Elisha asked her what she wanted him to do. “What do you have in your house?” He asked her. She said, “I’ve got nothing, unless of course you count this jar of oil.” Elisha said, “I want you to go out and borrow jars and Tupperware and Rubbermaid containers from everyone you know and not just a few; get a whole bunch. Then go into your house, shut the door behind you, and start pouring the oil from the jar you have into the borrowed Tupperware.” So, she did just as Elisha had told her. Her children traded out the containers as she poured and poured and poured the oil. She poured each container up to the brim until there were no more containers, then, this ever flowing jar of oil stopped flowing. She ran to tell Elisha the great news and he told her, “Now sell the oil, pay off all of your credit cards, and live on the rest.”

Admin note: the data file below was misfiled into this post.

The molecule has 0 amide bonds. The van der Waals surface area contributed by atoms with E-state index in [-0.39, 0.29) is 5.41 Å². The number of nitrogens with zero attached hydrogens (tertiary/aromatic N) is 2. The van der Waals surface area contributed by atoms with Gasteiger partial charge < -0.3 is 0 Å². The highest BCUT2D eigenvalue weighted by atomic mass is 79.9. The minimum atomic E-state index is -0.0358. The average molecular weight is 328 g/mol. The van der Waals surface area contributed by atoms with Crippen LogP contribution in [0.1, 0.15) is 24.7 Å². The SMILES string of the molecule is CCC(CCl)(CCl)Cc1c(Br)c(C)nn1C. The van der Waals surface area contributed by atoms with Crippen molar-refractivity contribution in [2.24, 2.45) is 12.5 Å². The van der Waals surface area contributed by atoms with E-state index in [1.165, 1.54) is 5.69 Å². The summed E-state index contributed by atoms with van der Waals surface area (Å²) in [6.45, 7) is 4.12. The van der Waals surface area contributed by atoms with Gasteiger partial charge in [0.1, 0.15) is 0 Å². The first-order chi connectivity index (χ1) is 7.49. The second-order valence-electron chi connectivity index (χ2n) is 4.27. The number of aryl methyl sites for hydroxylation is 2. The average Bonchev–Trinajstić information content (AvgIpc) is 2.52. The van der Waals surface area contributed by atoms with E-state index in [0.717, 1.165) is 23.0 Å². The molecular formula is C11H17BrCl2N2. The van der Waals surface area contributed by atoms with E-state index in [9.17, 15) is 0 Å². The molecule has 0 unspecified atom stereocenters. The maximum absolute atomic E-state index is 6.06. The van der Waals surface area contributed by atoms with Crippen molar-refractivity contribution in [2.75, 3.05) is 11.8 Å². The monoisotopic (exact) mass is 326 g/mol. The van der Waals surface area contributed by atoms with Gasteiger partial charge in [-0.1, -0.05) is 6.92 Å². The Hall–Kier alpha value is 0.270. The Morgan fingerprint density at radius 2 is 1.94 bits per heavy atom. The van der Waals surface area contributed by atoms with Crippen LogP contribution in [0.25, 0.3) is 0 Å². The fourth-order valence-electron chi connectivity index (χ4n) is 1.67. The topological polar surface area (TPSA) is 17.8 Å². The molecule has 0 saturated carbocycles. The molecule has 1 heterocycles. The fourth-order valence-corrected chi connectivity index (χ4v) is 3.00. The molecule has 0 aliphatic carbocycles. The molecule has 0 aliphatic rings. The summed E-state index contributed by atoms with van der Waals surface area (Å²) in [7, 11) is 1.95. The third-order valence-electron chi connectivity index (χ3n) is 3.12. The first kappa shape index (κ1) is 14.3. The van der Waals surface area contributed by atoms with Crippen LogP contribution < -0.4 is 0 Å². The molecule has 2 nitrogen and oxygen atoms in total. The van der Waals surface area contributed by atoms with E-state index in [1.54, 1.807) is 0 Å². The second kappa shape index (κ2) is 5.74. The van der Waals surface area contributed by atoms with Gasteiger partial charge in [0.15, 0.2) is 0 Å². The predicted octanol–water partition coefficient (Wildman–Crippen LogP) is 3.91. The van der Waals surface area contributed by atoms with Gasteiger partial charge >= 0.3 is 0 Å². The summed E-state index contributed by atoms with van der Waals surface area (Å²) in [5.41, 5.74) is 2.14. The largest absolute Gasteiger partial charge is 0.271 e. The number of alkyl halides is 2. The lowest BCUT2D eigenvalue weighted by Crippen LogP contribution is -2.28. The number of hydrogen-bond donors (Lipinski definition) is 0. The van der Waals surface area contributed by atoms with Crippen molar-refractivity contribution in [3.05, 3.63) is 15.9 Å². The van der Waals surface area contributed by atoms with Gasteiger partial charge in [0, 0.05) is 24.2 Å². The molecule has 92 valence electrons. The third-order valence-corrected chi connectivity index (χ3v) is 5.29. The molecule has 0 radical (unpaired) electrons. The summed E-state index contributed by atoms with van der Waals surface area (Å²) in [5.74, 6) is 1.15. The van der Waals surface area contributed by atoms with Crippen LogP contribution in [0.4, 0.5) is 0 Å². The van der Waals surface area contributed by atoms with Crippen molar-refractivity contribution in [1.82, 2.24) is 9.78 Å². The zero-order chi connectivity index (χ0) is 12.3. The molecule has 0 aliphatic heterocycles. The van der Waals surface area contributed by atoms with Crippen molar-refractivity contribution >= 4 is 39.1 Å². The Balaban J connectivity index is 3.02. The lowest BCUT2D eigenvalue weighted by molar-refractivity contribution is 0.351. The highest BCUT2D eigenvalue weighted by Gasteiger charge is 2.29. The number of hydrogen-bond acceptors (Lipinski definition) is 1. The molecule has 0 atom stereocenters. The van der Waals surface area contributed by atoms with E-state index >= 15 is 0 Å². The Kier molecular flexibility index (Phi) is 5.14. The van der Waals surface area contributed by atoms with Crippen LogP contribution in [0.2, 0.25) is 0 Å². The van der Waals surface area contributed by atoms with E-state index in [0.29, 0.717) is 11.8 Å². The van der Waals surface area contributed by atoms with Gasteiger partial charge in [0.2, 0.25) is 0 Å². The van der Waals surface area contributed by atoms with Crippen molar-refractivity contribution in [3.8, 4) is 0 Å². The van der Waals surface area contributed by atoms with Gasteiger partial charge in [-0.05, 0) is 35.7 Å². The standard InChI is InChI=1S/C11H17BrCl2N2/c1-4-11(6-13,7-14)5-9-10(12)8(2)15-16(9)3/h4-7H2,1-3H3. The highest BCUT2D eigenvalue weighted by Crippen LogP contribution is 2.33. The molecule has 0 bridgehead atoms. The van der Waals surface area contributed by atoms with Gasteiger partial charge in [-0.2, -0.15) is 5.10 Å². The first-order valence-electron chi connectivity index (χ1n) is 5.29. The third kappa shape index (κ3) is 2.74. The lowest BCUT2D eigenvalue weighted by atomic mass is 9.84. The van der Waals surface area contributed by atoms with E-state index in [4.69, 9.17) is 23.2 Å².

Once again we see our great provisional God working in the world. Here again we see the God of creation at war against this world that works so hard to subvert his love with poverty, pain, and sadness. But God is bigger than poverty. And he answered this woman’s request with gusto. He not only took care of her debts, but also provided for her and her children’s lives. Considering her place in the story, we know she was faithful. She didn’t come to Elisha because he owed her anything for all the years of service her husband provided Elisha. She came to him in faith, knowing that God would provide. And oh, how he provided.